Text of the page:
Hawaii Ocean Time-series (HOT)
in the School of Ocean and Earth Science and Technology at the University of Hawai'i
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Mixed layer nutrient concentrations at Station ALOHA are at or well below the detection limits of the autoanalyzer methods. Alternative high-sensitivity analytical techniques were used to measure the nanomolar levels of [nitrate+nitrite] and SRP in the upper water column.
Low-level [Nitrate + Nitrite]
The chemiluminescent method of Cox (1980) as modified for seawater by Garside (1982) was used to determine the [nitrate+nitrite] content of near surface (0-200m interval) water samples. The limit of detection for [nitrate+nitrite] was approximately 2 nM with a precision and accuracy of ± 1 nM (Dore et al. 1996).
Time-series of our LLN check standards are shown in Figures A-C. If check standards fall outside their respective control limits the standard curve will be remade until check standards are within their limits.
Figure 32 shows the profiles obtained from our low level [nitrate+nitrite] analyses at Station ALOHA during 2015. The upper 100m is generally depleted in [nitrate+nitrite] with values usually not exceeding 25 nmol kg-1. A contour plot of LLN from 0-100 dbar during the 1989-2015 time period is shown in Figure 33.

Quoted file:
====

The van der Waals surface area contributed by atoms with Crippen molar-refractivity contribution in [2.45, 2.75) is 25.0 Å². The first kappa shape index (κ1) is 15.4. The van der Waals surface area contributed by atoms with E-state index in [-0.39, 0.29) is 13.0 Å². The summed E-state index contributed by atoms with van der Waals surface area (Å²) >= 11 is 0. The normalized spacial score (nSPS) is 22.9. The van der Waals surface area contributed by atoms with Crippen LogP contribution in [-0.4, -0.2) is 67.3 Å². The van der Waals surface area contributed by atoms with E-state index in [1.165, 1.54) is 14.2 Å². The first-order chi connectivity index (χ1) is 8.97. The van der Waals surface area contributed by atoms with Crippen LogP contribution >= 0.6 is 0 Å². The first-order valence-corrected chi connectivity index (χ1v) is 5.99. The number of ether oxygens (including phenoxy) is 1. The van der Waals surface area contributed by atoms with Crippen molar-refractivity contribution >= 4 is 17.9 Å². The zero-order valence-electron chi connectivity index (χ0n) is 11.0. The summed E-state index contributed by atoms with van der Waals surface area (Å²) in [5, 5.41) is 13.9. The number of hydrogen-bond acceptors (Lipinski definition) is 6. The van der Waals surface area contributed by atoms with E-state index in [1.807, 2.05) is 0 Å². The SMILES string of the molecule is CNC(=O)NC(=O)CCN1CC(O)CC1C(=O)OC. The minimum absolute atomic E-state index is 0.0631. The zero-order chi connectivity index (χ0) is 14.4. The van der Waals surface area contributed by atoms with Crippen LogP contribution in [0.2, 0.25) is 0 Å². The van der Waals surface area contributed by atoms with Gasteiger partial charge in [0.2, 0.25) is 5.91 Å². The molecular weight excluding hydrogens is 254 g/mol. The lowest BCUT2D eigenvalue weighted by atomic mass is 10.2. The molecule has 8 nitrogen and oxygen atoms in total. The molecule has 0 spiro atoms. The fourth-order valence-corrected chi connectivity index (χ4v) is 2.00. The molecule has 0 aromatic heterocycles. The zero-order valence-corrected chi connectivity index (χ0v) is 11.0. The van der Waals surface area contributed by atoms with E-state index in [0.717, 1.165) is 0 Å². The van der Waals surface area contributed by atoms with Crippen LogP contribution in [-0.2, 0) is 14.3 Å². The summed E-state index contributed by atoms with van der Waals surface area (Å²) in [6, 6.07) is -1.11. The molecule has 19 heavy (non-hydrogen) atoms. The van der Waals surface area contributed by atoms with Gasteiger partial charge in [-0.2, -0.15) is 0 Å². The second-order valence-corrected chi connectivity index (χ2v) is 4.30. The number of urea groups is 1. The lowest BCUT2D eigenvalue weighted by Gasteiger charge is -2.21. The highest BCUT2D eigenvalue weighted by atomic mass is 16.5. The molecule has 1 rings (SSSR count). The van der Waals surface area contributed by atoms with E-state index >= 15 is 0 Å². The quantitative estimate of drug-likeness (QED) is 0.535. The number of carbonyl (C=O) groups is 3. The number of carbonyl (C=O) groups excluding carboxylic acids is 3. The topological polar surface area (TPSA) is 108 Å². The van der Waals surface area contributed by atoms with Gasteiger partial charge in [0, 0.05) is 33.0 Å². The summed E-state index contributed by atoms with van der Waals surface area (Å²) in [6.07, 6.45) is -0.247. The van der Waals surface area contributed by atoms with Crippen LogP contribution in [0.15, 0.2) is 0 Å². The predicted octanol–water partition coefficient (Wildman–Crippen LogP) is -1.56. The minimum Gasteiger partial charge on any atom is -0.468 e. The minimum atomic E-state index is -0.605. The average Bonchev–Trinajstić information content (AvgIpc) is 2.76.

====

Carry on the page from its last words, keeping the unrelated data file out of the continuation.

Low-level Soluable Reactive Phosphorus (SRP)
Low level soluble reactive phosphorus (SRP) concentrations in the euphotic zone were determined according to the magnesium induced coprecipitation (MAGIC) method of Karl and Tien (1992). Typical precision estimates for triplicate determinations of SRP are from 1-3% with a detection limit of 2 nM. The MAGIC SRP measurement is also corrected for arsenate interference of the molybdenum blue colorimetric procedure (Johnson 1971), unlike the standard autoanalytical method.
Check standards are made by diluting a CSK std (OSIL at 100µM-PO4) to target concentrations of 50 nM and 100 nM PO4 respectively in SSW. The dilutions are made gravimetrically on a Mettler 0-160 g balance by pipetting the OSIL (~ 25 µl and 50 µl), record the weight and adding 50 ml of SSW. These are then treated as regular MAGIC samples. The figure below shows the difference from the expected concentration and that calculated from the absorbance at 880 nm and the standard curve created for each run. Samples to create the standard curve are also made gravimetrically in SSW, but by using an in-house made stock at 100 µM-PO4.
Potential sources of error are: 1) balance stability 2) variable volume of SSW that contains some PO4 and 3) spectrophotometer stability.
Figure 34A and Figure 34B presents the low-level SRP data from 2015. At depths shallower than 100m, LLP is typically less than 150 nmol kg-1. A contour plot of LLP from 0-100 dbar during the period 1989-2015 is shown in Figure 35. Several trends are evident, including a general reduction in DIP concentrations from >90 nmol kg-1 in 1989-1990 to <30 nmol kg-1 in 2001. The 0-100m DIP depth integrated inventory was reduced from a high of >10 mmol P m-2 to a low of <2.5 mmol P m-2; more recently, DIP inventories appear to have stabilized and increased from these historic lows. There appear to be aperiodic injections of DIP (for example in early 1995 & 2012 and less dramatic increases in 1998, 2000,2001, 2003, 2004, 2007, 2009 & 2014). The mechanism(s) controlling these inventory enhancements are not well understood.